Behaviorism & Dog Training

Learning about the theory of Behaviorism in class has reminded me a lot about my efforts to train my dog. The theory of Behaviorism, as taken from our class lecture says, “mental events are triggered by external stimuli which leads to behaviors.” Basically this means that reinforcements can be used to encourage a behavior, and punishments can discourage a behavior. Many people have heard of the famous case study where the dogs were trained to salivate at the sound of a bell. This happened because the dogs repeatedly received food immediately after hearing a bell ring. This repetition caused the dogs to expect food once they heard the bell, whether or not food was present.

In the case of training my dog, a Newfoundland named Guinness, I reinforce behaviors with treats or praise. When she does something that I don’t want her to do, I discourage the behavior by ignoring her. While going to puppy training class, I was able to teach her regular commands with the help of an instructor, things such as ‘sit,’ stay,’ ‘come,’ ‘lay down.’ However, it wasn’t until I began teaching her tricks on my own that I noticed the correlation with the theory of behaviorism. While Guinness is very smart, she sometimes does not feel like participating and doing what I ask. This is when the reinforcement of the treats comes in handy. Whether she wants to or not, if Guinness knows I have a treat in my hand she will pay attention to me.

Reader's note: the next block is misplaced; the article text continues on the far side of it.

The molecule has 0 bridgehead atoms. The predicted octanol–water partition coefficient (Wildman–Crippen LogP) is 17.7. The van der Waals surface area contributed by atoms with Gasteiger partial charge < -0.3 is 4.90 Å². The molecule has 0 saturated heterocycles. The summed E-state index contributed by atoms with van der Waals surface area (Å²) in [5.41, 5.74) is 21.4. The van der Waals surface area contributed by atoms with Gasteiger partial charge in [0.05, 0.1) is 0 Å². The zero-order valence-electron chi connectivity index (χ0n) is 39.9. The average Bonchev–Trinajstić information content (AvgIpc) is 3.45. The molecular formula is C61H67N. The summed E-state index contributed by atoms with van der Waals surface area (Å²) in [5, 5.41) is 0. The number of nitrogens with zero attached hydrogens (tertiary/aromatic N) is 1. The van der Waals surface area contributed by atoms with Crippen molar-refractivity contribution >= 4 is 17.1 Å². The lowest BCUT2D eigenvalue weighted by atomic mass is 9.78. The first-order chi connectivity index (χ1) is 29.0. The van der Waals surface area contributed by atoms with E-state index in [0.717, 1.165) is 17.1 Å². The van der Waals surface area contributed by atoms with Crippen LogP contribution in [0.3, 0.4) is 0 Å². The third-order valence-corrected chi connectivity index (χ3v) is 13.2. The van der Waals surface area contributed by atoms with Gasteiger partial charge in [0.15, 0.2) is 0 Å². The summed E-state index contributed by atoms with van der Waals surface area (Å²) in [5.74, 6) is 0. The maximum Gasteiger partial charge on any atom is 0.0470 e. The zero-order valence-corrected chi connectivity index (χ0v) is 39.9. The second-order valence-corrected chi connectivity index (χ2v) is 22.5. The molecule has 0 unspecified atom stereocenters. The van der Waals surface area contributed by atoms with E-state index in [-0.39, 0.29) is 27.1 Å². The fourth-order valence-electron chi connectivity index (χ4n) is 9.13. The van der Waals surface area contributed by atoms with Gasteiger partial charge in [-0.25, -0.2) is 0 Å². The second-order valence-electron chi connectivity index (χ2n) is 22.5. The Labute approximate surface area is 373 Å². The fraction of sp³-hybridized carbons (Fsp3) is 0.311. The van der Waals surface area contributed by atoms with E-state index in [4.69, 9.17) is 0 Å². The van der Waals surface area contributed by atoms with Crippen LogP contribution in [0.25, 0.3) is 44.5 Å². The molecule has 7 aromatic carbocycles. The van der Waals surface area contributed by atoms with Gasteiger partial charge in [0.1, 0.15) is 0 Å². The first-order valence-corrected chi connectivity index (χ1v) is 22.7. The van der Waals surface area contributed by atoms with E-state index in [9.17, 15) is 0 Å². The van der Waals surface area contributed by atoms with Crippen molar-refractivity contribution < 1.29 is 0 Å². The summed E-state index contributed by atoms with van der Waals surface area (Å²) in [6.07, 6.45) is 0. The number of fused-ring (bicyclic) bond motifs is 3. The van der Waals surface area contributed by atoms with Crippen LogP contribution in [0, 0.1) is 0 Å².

With a treat in one hand, I teach Guinness new tricks by saying the command and waiting for her to do what I want. Once she has done what I asked, I immediately give her a treat. For a trick like ‘shake,’ I had to begin by saying the word ‘shake’ and lifting her paw for her and shaking it, then giving her the treat. After repeating that multiple times, Guinness began to lift her paw on her own when I would say the command. For many weeks I rewarded Guinness for putting her paw in my hand when I said the word ‘shake,’ and now she has become conditioned to do it regardless of whether or not I have a treat for her. Using this method, I have also taught her how to do tricks like ‘roll’ and to ‘whisper’ when she needs to be quiet.

Since Guinness is a dog, it is obviously not the same as conditioning a human to perform certain behaviors, but it is still very similar. Many teachers and people who work with children use behaviorism to teach their children things like appropriate classroom behaviors. Anyone who has ever accepted a bribe has done something because of the reinforcement presented. Behaviorism is all around us, and across all kinds of species.

One thought on “Behaviorism & Dog Training

  1. Kate Amanda Powers

    I found your post about training your dog with the method of behaviorism extremely fascinating. I never correlated the method of behaviorism with dog training, until reading your post. I trained my dog the same exact way; first by saying the command, such as “paw”, lifting her leg, then giving her a treat! After doing this for a few days, my dog would lift her paw as soon as she saw me get a treat. She correlated the teat with lifting her paw. She eventually learn to sit, then give her paw, then lay down in response for a treat. Now, as soon as i lift the treat jar, she instantaneously sits, then gives her paw, then lays down. This is an example of behaviorism, and more specifically operant conditioning.

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